From the buzzing Rudraprayag town in the Garhwal hills, the 11-kilometre serpentine steep muddy stretch leads to more than half -a-dozen villages dotted on the hillside. In the last few years, theses villages - Cham Gudhera, Bilota, Gwar, Bauntha and Barsu have witnessed mass migration of inhabitants, mainly owing to no road connectivity.
The figures compiled by various government agencies on migration are contradictory, yet an eye-opener, for they point out that migration is emerging as one of the biggest issues in the nine hill districts of Uttarakhand.
The government had revealed in the state assembly that 160 villages were abandoned between 1991 and 2001. Four such villages are in Rudraprayag district alone and the worst hit districts are Almora and Pauri.
The fresh census data reveals 33 villages no longer exist in the state's map. As per the 2001 census, there were 16,826 villages in the state. The number dwindled to 16,793 in the fresh census. However, another data compiled by the statistics department suggests 1065 villages have turned into 'ghost villages'.
Paucity of drinking water due to the dwindling natural water resources, lack of electricity, scarcity of basic amenities, low standard of education, poor health services, unemployment and disenchantment with marginalised farming due to menace of wild boars and monkeys and shortage of irrigation facilities are reasons that have forced the people to leave their land and seek livelihood elsewhere. In the last one-decade, the hill villages witnessed all sorts of migration - inter district, inter state and even international.
Bars village near Rudraprayag, that once had 280 odd families, is a typical case study that indicates checking migration is not that easy for the government. This village is a 'ghost village' as no one lives here. Families left one by one when there was no road connectivity and by the time the road came under the Prime Minister Rural Road Scheme, the village was completely abandoned.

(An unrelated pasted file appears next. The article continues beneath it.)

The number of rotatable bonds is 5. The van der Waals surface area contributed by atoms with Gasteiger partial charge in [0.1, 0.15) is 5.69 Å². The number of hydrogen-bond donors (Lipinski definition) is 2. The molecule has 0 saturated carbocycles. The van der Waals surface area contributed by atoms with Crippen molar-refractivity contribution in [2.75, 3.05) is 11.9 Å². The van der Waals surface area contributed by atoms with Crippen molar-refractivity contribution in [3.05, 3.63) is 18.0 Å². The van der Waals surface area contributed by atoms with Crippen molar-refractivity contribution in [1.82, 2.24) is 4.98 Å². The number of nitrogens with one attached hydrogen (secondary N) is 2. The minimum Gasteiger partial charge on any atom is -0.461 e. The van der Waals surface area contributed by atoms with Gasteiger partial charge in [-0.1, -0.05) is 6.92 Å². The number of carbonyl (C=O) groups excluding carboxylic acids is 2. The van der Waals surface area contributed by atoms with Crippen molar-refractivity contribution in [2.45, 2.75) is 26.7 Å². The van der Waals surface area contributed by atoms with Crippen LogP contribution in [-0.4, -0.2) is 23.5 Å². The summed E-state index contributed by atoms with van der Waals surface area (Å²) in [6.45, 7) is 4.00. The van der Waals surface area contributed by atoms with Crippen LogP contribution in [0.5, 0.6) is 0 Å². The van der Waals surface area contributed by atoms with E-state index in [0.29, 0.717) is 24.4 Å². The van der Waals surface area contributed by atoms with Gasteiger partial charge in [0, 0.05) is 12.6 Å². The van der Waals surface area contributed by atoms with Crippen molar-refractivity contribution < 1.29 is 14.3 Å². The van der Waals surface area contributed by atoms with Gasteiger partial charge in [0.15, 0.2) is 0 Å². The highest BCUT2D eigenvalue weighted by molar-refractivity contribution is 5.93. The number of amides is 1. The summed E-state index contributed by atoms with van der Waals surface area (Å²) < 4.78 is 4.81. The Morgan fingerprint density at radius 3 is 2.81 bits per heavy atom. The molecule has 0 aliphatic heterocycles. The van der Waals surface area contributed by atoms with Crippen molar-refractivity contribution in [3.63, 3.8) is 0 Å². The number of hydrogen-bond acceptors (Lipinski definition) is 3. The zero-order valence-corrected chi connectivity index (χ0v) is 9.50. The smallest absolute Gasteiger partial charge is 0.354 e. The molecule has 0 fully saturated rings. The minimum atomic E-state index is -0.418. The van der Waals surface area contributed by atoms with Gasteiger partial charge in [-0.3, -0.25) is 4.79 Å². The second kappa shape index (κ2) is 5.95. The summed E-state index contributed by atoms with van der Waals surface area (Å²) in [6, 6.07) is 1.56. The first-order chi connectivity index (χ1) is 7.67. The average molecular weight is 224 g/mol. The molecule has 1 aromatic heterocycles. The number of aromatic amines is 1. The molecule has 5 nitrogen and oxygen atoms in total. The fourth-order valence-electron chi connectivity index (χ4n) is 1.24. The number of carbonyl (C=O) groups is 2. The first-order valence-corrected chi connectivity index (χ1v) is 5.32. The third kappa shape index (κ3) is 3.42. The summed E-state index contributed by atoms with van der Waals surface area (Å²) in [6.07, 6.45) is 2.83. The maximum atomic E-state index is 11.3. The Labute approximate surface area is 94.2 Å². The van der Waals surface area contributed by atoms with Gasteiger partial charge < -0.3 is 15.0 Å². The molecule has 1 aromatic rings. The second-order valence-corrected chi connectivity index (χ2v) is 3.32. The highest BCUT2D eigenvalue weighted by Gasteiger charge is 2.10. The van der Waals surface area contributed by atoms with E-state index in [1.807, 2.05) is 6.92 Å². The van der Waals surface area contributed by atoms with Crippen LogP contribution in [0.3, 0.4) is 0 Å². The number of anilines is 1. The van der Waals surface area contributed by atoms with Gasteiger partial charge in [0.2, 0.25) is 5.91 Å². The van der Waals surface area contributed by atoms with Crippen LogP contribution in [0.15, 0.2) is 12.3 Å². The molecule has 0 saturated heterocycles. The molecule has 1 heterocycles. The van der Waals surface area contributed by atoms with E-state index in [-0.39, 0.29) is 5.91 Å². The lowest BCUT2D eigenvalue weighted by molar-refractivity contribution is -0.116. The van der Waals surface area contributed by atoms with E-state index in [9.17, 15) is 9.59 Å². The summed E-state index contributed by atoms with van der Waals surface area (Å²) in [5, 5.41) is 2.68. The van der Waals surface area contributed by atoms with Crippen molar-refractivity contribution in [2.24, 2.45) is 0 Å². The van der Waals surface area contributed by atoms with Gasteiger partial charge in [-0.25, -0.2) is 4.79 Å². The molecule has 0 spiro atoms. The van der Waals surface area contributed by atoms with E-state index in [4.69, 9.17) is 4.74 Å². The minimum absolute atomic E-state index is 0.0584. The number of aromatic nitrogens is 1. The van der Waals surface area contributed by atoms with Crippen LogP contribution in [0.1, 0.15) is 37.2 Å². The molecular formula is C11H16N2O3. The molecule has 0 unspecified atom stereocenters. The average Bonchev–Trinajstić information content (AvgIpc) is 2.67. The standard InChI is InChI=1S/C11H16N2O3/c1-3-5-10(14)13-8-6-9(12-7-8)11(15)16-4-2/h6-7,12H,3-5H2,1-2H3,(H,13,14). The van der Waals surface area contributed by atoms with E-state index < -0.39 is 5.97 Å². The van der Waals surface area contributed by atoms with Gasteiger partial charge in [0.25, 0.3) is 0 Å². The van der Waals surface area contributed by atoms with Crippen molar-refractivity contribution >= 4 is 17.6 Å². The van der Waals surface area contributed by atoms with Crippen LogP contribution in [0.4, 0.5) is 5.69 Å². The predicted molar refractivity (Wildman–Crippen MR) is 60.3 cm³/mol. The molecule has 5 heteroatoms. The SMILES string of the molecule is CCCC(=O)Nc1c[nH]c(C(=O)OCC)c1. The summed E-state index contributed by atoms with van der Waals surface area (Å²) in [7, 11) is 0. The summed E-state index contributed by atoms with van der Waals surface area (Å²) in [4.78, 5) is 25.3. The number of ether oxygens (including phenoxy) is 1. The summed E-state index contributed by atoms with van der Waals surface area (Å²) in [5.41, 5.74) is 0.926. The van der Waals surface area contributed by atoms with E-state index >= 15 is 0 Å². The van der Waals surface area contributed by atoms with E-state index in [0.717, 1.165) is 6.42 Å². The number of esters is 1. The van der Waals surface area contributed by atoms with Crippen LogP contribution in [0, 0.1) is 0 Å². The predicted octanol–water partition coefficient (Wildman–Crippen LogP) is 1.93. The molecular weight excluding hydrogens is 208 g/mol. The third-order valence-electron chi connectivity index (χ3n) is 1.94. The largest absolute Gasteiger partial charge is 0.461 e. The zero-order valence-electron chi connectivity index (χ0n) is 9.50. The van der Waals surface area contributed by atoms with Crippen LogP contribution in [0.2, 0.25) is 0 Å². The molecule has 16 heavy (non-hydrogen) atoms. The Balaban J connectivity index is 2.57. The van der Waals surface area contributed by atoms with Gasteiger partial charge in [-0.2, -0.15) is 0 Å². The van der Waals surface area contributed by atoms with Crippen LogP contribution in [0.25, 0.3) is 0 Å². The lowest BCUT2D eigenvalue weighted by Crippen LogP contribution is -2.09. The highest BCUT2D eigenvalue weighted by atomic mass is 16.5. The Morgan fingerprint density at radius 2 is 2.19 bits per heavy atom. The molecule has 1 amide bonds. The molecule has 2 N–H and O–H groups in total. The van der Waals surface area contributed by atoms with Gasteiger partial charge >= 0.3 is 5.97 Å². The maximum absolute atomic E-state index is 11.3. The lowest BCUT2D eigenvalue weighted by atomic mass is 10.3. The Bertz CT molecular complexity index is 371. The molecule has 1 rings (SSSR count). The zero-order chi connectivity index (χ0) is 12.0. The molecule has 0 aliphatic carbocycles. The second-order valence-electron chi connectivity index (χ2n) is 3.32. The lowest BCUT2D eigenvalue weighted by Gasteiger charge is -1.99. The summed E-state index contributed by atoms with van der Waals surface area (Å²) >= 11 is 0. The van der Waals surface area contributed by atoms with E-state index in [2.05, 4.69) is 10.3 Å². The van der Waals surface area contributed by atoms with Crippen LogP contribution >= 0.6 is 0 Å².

Barsu is just 8 kilometre from the busy Rudraprayag town that falls on the national highway. Interestingly, the village has both traditional and modern houses. Moreover, there is regular supply of water and electricity but still no one stays here. Weeds have mushroomed in the otherwise small green fields. The village appears like a 'graveyard' with locks hanging at the doors in the entire village. The wind sweeping between the leechi and mango trees in the silent village literally sends a chill down one's spine. Only the chirping of a bird breaks the silence.
"Most of the villagers have either settled in Rudraprayag or in Dehradun and Delhi," says Badri Dutt Nautiyal, 39, journalist and resident of Barsu who lives in Rudraprayag.
Nautiyal's father, a retired head clerk from the education department, says he had to walk four kilometers one way through the forest to reach home.
"Moreover, lack of medical and schooling facility in the village forced me and others to move," says octogenarian Vishweshwar Dutt Nautiyal.
The last resident Arvind Semwal also left Barsu during the summer of 2010. In fact, some time back a few families gave fields free of cost to Nepalese labourers to grow vegetables and crops. The experiment worked for some time but later the labourers also left.
(This report is part of Inclusive Media Fellowship 2011 to study distress migration from Uttarakhand hills)
Pauri: a sad tale of Settlements sans life
Pauri: Pauri, unfortunately is one of the districts that have suffered migration the most. The identities of many villages are saved by one or two people who still live there. The names of such villages may be lost to the world in future.
The barren fields and ruined houses tell the tale of the sad exodus.
The villages that were bustling with life only a few years ago, wear a haunted look now with the grass growing on the walls and roofs of the deserted mud houses.
A study of the deserted villages reveals that the villages that are far off from the link roads suffered the most and headed the list of urbanization. Villages are inhabited with only those who could not afford to migrate and are forced to lead a life of misery and loneliness.
Eeven the Kaljikhal block, near the district headquarters Pauri, has many villages such as Reekund, Silar, Singakoti, Thangardhar, KotMahadevSen,Kota,Senarmolthi, Dalegar and Tilfari that do not support a population of double figure. Baluni and Nauli villages are left with a single person.
In 2001, Chaundli, a village about 10 kms away from the main road, had a population of about 36 people which has been reduced to an old couple, Prem Singh, 75, and his wife Surma Devi, 70.
The same state of affairs prevails in other villages of Pabho Bareilly, Alasu, Uda, Kunkali, Sural, Takanna and Nausil in Kaljikhal block that have a population of 10 to 25 people. There are apparently two categories of migration in Pauri district. In the first category are the ambitious and capable people who migrated to the big cities of the state or even out of the state to seek opportunities befitting them and the other category is of those who left their villages and settled down near the main roads in their area, to be safe from wild animals that they encountered on the lonely pathways running through the forest to their villages, and also to avoid their daily struggle for drinking water and other necessities of life.